3. Make Bynum move, attack Odom

If Rasheed Wallace can hit some threes early, that would be great. Even if he doesn’t, it would be a huge plus for Boston if he can space the floor and drag Bynum out of the paint. The Celtics need to keep Bynum from camping out in the paint — they need to get Ray Allen off of baseline screens, put Pierce in the pick-and-roll, or get some pick-and-pop action early to make Bynum step out and challenge jumpers. When Odom is in, that’s when it’s time to run the offense through KG in the post, get Paul Pierce rumbling to the basket in ISO, or have Rondo attack the lane. 
4. Get greatness from Ray Allen

When Ray Allen isn’t on, he can get some layups in transition, space the floor, get some open shots, and play smart defense on Kobe. That won’t be enough. The Celtics need Ray Allen on. They need him running the floor, stopping on a dime, and draining threes. They need him picking the helping big apart off of a baseline screen. They need him darting behind double-screens and draining threes. They need him pulling up off the pick-and-roll or changing gears to get to the rack. Ray Allen has all the moves. The Celtics need him to have all of them working in order to score consistently in Los Angeles.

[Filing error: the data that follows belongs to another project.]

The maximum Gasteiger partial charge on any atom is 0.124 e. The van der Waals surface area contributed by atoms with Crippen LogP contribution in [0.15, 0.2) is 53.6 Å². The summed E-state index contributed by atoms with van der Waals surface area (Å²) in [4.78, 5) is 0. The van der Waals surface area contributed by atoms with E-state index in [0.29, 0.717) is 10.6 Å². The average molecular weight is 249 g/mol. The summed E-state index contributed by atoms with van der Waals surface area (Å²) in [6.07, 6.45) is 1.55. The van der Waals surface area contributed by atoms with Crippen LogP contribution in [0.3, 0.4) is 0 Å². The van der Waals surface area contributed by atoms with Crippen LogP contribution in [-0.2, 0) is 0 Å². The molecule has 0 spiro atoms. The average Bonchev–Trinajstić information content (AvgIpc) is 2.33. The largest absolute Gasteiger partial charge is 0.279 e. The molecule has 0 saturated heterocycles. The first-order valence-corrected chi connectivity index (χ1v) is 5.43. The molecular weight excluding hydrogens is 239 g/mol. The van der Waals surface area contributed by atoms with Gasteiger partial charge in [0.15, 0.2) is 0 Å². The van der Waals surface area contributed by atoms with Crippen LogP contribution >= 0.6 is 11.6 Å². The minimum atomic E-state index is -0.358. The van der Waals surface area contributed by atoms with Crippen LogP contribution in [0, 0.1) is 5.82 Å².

5. Be the deeper team
Boston can’t have another game where nobody but Rondo, Pierce, KG, or Ray Allen scores until the fourth quarter. Glen Davis, Nate Robinson, Tony Allen, and especially Rasheed Wallace have to believe that this is their time. Nobody else will think it’s their time, and most probably think Boston is going to get sent home without a championship tonight. Then again, nobody expected Boston to make it this far anyways. Thanks to their lackluster regular season, Boston’s players and coaches have been the only people who believed they could actually win the championship this year. And against all odds, their belief in themselves has allowed them to win 15 of the 16 games they need. If they keep believing for another 48 minutes, they might actually end up proving themselves right.